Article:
My atheist declaration
Over at Triangulations, Sabio Lantz has had several posts about declaring oneself. While I was definitely taken aback by the daunting philosophy declaration table (and felt too “alien” from the Christian one), I decided to take a go at the atheist one. And it seems that it’s becoming quite popular these days to put the table in new blog entries, like is done here.
So, what about my atheist positions?
I guess I should now qualify a lot of stuff.
Sabio’s original post had solid descriptions for several of the items (in case you were wondering what the different cells were aiming for), but I guess I might disagree with some of the things.
~For example, under “intellectual involvement” (or what is on the table as “Level of Affirmation”), Sabio lists two options:
- Casual Atheist= affirms no god but hasn’t thought much about it.
- Strong Atheist= not only lacks a belief in gods, but also affirms that no gods exist (AKA, positive, explicit atheist). Feels strongly justified in his disbelief.
I don’t really think this is the dichotomy.
I think the dichotomy that he’s trying to approach is “weak atheism” (or negative atheism) vs. “strong atheism”. If this is the case, then his definition of strong atheism is solid.
But his “casual” atheist doesn’t really fit. Lacking a belief in gods doesn’t necessarily mean “hasn’t really thought about it.” Really, the issue is with what the definition of atheism anyway? His definition of casual atheist is not a weak atheist, but rather a lackadaisical strong atheist. E.g., he affirms no gods, but just hasn’t thought about it.
So, for my answer, I put weak. I’ve thought about things a lot. My lack of belief in gods (and that is that…a lack of belief…a disbelief…absence of belief. Not belief there is not…belief in none. etc.,) is not something feathery.
I’d make a brief comment on passive atheism too. I like how Sabio phrased this, (though I won’t quibble on this as if it’s a technical term):
Passive atheist doesn’t believe in god but doesn’t try to influence the world in favor of atheism.
Since for me, I strongly value personal authenticity and recognize inauthenticity with both theism and atheism, I have little issue with authentic, fulfilled theists. Why should I try to “take that away” from them?
On the other hand, if I ever seem unsympathetic to religion, or if I ever seem evangelical in terms of atheism, it is not for these fulfilled theists. Rather, it is for this sense I get that some people are not fulfilled, and they don’t believe, but are compelled to lie (to themselves and others) for social reasons. And you can see it in these individuals. It’s painful.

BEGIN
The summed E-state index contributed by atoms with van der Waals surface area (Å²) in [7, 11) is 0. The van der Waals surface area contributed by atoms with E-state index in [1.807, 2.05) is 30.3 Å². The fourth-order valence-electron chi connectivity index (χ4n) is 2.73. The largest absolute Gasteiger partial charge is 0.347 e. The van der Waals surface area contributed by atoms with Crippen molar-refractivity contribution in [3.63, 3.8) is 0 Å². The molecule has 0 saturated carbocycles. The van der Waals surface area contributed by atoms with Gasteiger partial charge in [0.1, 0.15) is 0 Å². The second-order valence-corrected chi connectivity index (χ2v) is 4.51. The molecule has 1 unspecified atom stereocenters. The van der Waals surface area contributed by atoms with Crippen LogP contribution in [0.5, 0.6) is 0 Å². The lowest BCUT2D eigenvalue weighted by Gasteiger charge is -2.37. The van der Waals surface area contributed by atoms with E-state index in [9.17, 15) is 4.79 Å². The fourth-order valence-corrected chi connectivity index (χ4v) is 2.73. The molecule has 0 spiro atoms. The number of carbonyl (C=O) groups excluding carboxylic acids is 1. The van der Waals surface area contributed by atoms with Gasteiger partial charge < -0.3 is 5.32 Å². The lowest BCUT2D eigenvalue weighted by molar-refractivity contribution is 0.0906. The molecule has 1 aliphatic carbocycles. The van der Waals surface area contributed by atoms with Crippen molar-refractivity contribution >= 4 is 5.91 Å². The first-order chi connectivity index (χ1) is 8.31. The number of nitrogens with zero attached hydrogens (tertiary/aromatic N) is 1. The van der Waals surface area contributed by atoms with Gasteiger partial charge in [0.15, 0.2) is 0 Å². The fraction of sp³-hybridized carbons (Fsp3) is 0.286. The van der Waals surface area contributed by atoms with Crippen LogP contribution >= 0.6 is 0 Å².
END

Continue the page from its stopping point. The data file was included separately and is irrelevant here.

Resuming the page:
*I had a problem with the enchantment question. Sabio describes disenchanted as such:
Disenchanted – depressed thinking that there is not purpose to the universe or yourself
Well, I think this poisons the well a bit. Disenchanted does not, in my mind, mean “depressed” at all. Although I guess it depresses some people, it doesn’t seem inherently depressing to say there is not purpose to the universe (or even to ourselves). Of course, I also happen to believe that even if there is not intrinsic, inherent purpose to us, all is not lost, because we can — even if only absurdly — work to instill purpose. I guess I really have the bone to pick with this article at Common Sense Atheism (despite all the stuff he mentioned, which is pretty handy, it’s silly to say these things are “enchanting” in the same way it’s silly to say the mundane is “divine” just to invoke a metaphor) and this other one at On The Human (boo scientism. And the entire article — unapologetically — teems with it).
+The final note goes to the belief history. Sabio describes this question as one that asks about:
Tell us if you have ever been a whole-hearted believer before. Some folks participated in religion but never with a full heart.
But I think the issue isn’t like this. Actions are different than beliefs. I can say that I participated in my religion with all diligence, in terms of I cared about my priesthood duties, about learning the gospel, etc., So, to say I did it “without a full heart” seems to cheapen my experience in a way I cannot do.
HOWEVER, I recognize that the thing called “faith,” or “true belief,” is something I just don’t have and didn’t have. To say I did would be to cheapen the faith experiences of true theists. (The tightrope I walk is in trying not to cheapen either person’s experiences…either my own or the experiences of believing friends).